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Singapore reports two imported cases of new Omicron subvariant

CNA – Two imported COVID-19 cases with the Omicron subvariant BA.2.75 have been found in Singapore as of Thursday said the country’s Ministry of Health (MOH).

In response to CNA’s queries, MOH said that both individuals had recently travelled to India and had immediately self-isolated after testing positive for COVID-19.

They have since fully recovered, added the ministry.

The BA.2.75 subvariant, which is nicknamed Centaurus, was first detected in India in early May.

Since then, there have been cases reported in nearly 10 other countries, including the United Kingdom (UK), United States (US), Australia, Germany and Canada.

“There is currently no evidence to indicate that BA.2.75 has substantially different virulence or severity compared to its Omicron predecessors,” said MOH on Saturday.

It added that as of Thursday, the World Health Organization (WHO) has classified BA.2.75 as an Omicron subvariant under monitoring.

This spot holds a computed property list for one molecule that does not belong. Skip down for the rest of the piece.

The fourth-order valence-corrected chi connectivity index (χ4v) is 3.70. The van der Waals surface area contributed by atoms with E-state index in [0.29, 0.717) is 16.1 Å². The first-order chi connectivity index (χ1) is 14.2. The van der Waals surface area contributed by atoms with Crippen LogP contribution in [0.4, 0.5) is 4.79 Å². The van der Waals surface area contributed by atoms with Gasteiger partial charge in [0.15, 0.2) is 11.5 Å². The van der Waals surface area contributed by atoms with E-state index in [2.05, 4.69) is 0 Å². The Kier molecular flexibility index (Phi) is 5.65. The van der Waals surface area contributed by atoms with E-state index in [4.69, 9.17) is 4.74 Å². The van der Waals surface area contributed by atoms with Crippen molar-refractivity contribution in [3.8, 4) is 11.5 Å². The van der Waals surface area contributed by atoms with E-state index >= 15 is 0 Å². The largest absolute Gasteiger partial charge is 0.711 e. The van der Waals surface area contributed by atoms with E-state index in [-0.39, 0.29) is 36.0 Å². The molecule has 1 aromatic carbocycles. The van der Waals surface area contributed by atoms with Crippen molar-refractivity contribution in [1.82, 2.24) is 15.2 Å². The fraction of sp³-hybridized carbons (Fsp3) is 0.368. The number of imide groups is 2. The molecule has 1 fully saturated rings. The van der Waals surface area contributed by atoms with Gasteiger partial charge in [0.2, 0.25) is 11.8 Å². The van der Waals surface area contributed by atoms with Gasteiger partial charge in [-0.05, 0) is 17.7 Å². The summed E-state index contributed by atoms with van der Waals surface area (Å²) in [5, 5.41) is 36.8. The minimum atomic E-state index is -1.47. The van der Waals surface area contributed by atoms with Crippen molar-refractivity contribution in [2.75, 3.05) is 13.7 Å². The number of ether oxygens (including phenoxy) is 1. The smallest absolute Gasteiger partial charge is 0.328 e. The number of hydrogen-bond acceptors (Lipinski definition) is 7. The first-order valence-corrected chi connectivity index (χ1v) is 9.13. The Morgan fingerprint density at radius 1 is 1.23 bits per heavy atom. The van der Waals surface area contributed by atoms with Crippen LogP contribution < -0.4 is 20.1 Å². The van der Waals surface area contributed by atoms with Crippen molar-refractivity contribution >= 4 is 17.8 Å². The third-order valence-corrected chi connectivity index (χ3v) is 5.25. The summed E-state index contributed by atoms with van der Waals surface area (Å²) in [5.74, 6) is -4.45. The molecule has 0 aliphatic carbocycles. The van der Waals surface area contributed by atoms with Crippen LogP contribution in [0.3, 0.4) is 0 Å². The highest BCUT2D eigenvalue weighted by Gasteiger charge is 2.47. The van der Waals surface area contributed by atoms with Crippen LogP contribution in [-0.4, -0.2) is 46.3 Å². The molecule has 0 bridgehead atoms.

WHO’s chief scientist Dr Soumya Swaminathan said there were not yet enough samples to assess its severity, as reported by The Guardian. The European Centre for Disease Prevention and Control designated the BA.2.75 variant as a “variant under monitoring” on July 7.

This means that there is some indication that it could be more transmissible or associated with more severe disease, but the evidence is weak or has not yet been assessed.

Singapore reported 9,153 new COVID-19 cases as of noon on Saturday, comprising 8,691 local infections and 462 imported cases. There were three fatalities, taking the death toll from coronavirus complications to 1,450.